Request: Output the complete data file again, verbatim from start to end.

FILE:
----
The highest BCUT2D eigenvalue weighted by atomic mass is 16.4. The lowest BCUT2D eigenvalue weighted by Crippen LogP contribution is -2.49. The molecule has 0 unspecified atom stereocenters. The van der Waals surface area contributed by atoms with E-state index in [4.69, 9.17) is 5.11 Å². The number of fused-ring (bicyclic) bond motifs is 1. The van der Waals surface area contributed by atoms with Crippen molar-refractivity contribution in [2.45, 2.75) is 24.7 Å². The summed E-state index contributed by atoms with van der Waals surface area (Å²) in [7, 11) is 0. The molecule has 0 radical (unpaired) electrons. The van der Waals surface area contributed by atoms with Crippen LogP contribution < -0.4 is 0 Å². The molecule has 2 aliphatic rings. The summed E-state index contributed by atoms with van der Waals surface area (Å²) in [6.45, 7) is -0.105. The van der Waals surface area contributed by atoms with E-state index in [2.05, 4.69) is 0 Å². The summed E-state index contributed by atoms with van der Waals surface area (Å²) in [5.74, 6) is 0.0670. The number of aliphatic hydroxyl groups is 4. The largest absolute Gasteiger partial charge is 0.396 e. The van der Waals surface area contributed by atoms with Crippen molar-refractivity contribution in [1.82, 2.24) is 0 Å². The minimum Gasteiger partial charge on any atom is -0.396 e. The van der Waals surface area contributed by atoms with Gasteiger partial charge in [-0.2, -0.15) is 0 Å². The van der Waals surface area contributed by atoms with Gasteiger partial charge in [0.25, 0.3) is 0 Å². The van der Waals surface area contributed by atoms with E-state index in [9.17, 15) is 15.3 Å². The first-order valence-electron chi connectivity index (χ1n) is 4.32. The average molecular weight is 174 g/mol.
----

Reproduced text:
The highest BCUT2D eigenvalue weighted by atomic mass is 16.4. The lowest BCUT2D eigenvalue weighted by Crippen LogP contribution is -2.49. The molecule has 0 unspecified atom stereocenters. The van der Waals surface area contributed by atoms with E-state index in [4.69, 9.17) is 5.11 Å². The number of fused-ring (bicyclic) bond motifs is 1. The van der Waals surface area contributed by atoms with Crippen molar-refractivity contribution in [2.45, 2.75) is 24.7 Å². The summed E-state index contributed by atoms with van der Waals surface area (Å²) in [7, 11) is 0. The molecule has 0 radical (unpaired) electrons. The van der Waals surface area contributed by atoms with Crippen LogP contribution < -0.4 is 0 Å². The molecule has 2 aliphatic rings. The summed E-state index contributed by atoms with van der Waals surface area (Å²) in [6.45, 7) is -0.105. The van der Waals surface area contributed by atoms with E-state index in [2.05, 4.69) is 0 Å². The summed E-state index contributed by atoms with van der Waals surface area (Å²) in [5.74, 6) is 0.0670. The number of aliphatic hydroxyl groups is 4. The largest absolute Gasteiger partial charge is 0.396 e. The van der Waals surface area contributed by atoms with Crippen molar-refractivity contribution in [1.82, 2.24) is 0 Å². The minimum Gasteiger partial charge on any atom is -0.396 e. The van der Waals surface area contributed by atoms with Gasteiger partial charge in [-0.2, -0.15) is 0 Å². The van der Waals surface area contributed by atoms with Gasteiger partial charge in [0.25, 0.3) is 0 Å². The van der Waals surface area contributed by atoms with E-state index in [9.17, 15) is 15.3 Å². The first-order valence-electron chi connectivity index (χ1n) is 4.32. The average molecular weight is 174 g/mol.